The second point is that in small compost operations, and it is small if you don’t need a tractor to turn the pile, you will see a significant impact due to the ambient temperatures. In the winter, no matter what you do, it will be hard to keep a pile working very much. In the summer it is much easier as long as you don’t let it dry out. Like proofing bread on the kitchen counter, it does better in the summer.

Napa

October 13, 2008

This will have to be a pictureless post for obvious reasons.

I had about 6 really great Napa in the garden, just waiting to be made into a big batch of Kimchi. Each of them was in the 4-5 lb range. Then, all of a sudden they started to collapse. This Saturday I picked them and I was dumbstruck. Each, save one, was completely destroyed by a wide array of insects … slugs, catepilars, ants-aphids, and on and on. Most of these were ground-up insects, not flying ones. I had little warning they were there. What I do  not know, since one head came through unscaithed, is whether I held them in the garden too long … too much rot of old first leaves drawing scavenging insects. I suspect so.

The one head I did harvest (a whopping 7 pounder), as well as a few inner cores from a few others, gave me enough for some kimchi.  Last year my heads were eaten out by, ready for this, corn borers. Tough crop to grow since everything loves to eat it.

Overdue update

October 13, 2008

I’ve been busy doing non-garden things and I thought that it might be time for a brief update.  Two Saturday’s ago I did a minor clean-up in the garden. I took out all my Roma tomatoes and saved about a peck for ripening in the garage. Those have been turned into some sauce and paste by roasting them in the oven when I have had it on for other reasons. All in all I got some great production out of the Romas although as I said earlier, next year I will go back to Speckled Romans which are much better.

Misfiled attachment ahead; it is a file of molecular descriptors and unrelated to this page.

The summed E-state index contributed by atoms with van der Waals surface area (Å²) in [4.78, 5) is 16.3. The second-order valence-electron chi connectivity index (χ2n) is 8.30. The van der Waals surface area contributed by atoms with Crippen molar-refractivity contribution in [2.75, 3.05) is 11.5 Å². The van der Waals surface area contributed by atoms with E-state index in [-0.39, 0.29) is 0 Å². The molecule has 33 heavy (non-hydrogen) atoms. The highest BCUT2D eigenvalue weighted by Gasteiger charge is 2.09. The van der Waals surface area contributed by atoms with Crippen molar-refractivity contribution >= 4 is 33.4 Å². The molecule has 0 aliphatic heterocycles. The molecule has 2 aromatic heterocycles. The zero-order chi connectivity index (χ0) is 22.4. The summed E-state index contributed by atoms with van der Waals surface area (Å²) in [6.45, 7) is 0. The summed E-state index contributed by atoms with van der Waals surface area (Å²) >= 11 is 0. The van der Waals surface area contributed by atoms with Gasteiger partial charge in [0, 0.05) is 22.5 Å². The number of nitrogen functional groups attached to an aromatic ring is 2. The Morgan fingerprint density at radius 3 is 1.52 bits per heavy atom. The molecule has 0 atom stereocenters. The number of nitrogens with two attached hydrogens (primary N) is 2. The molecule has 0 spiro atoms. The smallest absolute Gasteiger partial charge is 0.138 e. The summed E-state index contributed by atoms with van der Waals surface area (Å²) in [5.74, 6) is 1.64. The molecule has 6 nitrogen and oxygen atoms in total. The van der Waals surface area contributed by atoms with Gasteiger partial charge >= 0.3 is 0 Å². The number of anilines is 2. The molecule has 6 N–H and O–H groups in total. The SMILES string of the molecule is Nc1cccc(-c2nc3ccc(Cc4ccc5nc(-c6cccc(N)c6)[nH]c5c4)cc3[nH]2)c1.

I also took out all of my heirloom tomatoes except for two plants, one Brandywine and one Romanesco, both of which I pruned back severely to just the fruits that have a chance to ripen.  Just after I did that we skirted with a frost that was not predicted.  It was OK … we got down to 36 or so but no frost. The peppers continue to be incredibly productive as do the eggplant, although the eggplant are not filling out as they once did. That same Saturday, I had the charcoal grill fired up so I roasted about 8 nice eggplants, put them in a colander to drain and then froze them.  We will drag them out later for Indian eggplant where structure is not an issue.

The pole beans were pruned back a few weeks ago to see if I could get a new flush of growth in the early Fall. I have had some luck with this before but this Fall is kinda dry so I am only getting a few here and there.

We harvested some great broccoli from the new (Fall) plants. Fall Broccoli tastes much better than the stuff that is ready in the Summer.

Most of my time has been spent keeping the brassicas sprayed with rotenone. I have terrific collards, kale, Tuscan kale, and savoy cabbage and I don’t need to share them with the cabbage whites. They have long ago outgrown the floating row cover although the cover gave them a terrific start.

Late arugula is going great as is my (to be) overwintered spinach. The rabbit (my version of !That One! ) got my fall snow peas.

Thus far a great Fall.